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Leopold and John George Stickley

Leopold Stickley (left) and John George Stickley (right). Photos courtesy of stickleymuseum.com

Raised in a Furniture Family

The youngest two Stickley brothers, Leopold and John George Stickley (or L. & J.G. Stickley, as they were later known together), were born in Osceola, Wisconsin in 1869 and 1871 respectively. After their father left the family, their mother Barbara moved all 11 of her children to Brandt, Pennsylvania, where her brother Schuyler C. Brandt owned a chair factory. Leopold and John George’s older brother Gustav started working at the factory and later established a furniture factory of his own.

Early Arts and Crafts Design Ventures

In 1899, Leopold Stickley began working as a foreman at Gustav Stickley Company in Eastwood, New York. John George worked with brother Albert at Stickley Brothers Company in Grand Rapids, Michigan. In 1900, Leopold and John George acquired Collins, Sisson & Pratt Furniture Company in Fayetteville, New York to start their own venture. Unlike Gustav Stickley, who was invested in spreading the Arts and Crafts handmade ethos in America, Leopold and John George were more financially motivated. By 1902, Leopold contracted with Chicago’s Tobey Furniture Company to supply Mission Style designs anonymously.

The Onondaga Shops and Beyond

Leopold and John George finally incorporated in 1904 as L. & J.G. Stickley Co., having initially called their operation The Onondaga Shops. Production expanded quickly and they released their Arts and Crafts and Simple Furniture Built on Mission Lines at the Grand Rapids Furniture Exhibition in 1905. Given his prior experience as Gustav Stickley’s foreman, Leopold was able to create Arts and Crafts designs very similar to Gustav’s to appeal to the market. However, Leopold and John George had a much different philosophical approach. They advertised their processes as modern and “scientific,” without “attempt[ing] to follow the traditions of a bygone day.” This enabled them to stay in business while adapting to ever-changing tastes.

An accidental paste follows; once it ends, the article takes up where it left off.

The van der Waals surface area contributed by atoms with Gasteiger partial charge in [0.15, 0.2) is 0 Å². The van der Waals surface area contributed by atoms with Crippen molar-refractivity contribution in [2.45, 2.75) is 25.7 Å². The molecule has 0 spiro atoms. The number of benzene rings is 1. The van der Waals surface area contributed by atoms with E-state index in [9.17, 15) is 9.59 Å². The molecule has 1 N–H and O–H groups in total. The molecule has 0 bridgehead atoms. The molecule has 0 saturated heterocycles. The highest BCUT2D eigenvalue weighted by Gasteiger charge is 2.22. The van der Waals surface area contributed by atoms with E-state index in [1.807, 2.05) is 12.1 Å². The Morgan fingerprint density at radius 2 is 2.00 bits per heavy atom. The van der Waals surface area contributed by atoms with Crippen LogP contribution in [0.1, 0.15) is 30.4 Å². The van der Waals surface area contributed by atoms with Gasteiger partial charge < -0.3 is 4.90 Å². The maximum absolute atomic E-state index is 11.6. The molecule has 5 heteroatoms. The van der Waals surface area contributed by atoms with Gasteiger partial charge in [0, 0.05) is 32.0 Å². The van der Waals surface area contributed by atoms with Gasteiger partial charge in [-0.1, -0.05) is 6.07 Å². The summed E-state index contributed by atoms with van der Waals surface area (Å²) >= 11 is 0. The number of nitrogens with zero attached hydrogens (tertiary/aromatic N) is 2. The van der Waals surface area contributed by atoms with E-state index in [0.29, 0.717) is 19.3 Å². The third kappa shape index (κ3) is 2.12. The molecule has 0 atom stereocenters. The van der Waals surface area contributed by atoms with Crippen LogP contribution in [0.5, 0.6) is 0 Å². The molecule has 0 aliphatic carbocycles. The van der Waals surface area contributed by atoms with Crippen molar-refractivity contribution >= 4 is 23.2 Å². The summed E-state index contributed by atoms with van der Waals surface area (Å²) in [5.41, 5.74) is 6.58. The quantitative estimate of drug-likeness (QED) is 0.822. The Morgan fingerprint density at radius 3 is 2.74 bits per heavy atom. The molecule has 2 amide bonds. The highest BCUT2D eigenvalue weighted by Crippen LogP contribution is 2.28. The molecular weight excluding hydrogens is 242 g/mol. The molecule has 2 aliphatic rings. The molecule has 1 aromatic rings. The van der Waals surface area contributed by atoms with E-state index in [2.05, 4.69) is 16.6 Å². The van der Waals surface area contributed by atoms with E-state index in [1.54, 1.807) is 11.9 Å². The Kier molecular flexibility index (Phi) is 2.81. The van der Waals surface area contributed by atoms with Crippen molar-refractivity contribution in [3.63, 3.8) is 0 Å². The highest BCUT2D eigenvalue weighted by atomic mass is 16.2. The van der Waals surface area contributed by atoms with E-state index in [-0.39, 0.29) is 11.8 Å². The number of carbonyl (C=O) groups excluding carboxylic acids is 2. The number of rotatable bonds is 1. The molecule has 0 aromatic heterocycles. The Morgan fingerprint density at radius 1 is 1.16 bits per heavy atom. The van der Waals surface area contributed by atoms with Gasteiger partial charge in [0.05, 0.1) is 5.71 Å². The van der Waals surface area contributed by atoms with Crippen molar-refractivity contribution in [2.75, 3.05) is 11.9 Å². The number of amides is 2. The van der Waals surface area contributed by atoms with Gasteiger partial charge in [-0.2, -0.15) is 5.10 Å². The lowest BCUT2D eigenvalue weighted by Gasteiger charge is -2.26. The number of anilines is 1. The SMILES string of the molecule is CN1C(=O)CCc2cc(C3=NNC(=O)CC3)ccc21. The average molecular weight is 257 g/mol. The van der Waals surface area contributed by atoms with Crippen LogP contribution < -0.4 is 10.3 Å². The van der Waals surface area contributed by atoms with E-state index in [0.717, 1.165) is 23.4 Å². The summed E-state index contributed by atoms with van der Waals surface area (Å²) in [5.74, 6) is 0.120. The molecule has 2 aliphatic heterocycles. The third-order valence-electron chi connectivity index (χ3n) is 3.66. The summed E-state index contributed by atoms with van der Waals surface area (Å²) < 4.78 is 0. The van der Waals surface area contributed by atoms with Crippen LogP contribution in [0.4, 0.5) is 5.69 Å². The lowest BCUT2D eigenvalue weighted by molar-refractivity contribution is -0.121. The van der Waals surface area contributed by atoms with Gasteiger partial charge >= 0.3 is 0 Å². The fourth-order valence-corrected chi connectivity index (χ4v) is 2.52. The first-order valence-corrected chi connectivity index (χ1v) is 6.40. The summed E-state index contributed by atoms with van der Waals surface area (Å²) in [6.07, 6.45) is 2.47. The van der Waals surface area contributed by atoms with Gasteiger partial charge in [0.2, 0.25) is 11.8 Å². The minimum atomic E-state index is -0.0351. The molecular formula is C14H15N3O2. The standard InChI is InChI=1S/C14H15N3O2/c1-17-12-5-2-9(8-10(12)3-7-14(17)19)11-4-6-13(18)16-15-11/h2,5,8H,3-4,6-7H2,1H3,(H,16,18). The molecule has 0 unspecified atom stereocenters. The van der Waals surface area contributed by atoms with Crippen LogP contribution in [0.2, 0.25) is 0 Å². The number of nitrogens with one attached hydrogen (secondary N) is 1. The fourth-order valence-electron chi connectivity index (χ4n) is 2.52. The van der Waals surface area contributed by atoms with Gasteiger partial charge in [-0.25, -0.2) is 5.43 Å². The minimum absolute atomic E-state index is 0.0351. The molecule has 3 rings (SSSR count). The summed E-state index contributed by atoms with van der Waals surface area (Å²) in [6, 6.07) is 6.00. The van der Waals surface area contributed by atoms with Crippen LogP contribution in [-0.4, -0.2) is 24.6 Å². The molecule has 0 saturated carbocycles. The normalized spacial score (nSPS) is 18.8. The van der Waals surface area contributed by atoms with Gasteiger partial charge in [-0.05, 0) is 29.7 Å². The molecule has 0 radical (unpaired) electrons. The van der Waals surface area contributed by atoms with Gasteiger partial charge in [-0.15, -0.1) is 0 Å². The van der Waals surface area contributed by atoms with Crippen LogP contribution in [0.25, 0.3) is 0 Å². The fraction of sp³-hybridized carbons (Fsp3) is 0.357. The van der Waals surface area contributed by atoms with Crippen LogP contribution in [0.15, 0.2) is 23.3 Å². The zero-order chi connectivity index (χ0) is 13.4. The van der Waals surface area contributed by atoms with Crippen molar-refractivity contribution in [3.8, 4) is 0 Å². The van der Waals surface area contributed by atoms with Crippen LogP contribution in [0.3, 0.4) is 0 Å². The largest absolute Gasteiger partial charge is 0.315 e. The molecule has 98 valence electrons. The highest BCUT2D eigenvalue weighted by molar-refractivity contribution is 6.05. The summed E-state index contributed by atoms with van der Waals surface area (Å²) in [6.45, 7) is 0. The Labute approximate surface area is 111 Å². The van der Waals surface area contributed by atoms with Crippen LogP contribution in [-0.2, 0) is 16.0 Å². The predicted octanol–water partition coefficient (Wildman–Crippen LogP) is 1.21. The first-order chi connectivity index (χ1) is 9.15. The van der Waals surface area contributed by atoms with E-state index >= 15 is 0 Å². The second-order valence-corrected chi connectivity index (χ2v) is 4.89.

From Mission Style to Colonial Revival to Stickley-Audi

In 1918, when Gustav Stickley was forced out of business as a result of bankruptcy, Leopold and John George purchased his Craftsman Shops, combining the two leading Mission Style furniture firms. In the 1920s, as Arts and Crafts furniture fell out of general favor, L. & J.G. Stickley Co. debuted its well-received Cherry Valley collection in the Colonial Revival style. John George died in 1921, but Leopold ran the company until his death in 1957. Alfred Audi acquired L. & J.G. Stickley Co. in 1974 and the company is still in business today, operating as Stickley-Audi.

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Leopold and John George Stickley
Leopold and John George Stickley
Leopold and John George Stickley
Leopold and John George Stickley
Leopold and John George Stickley
Leopold and John George Stickley
Leopold and John George Stickley
Leopold and John George Stickley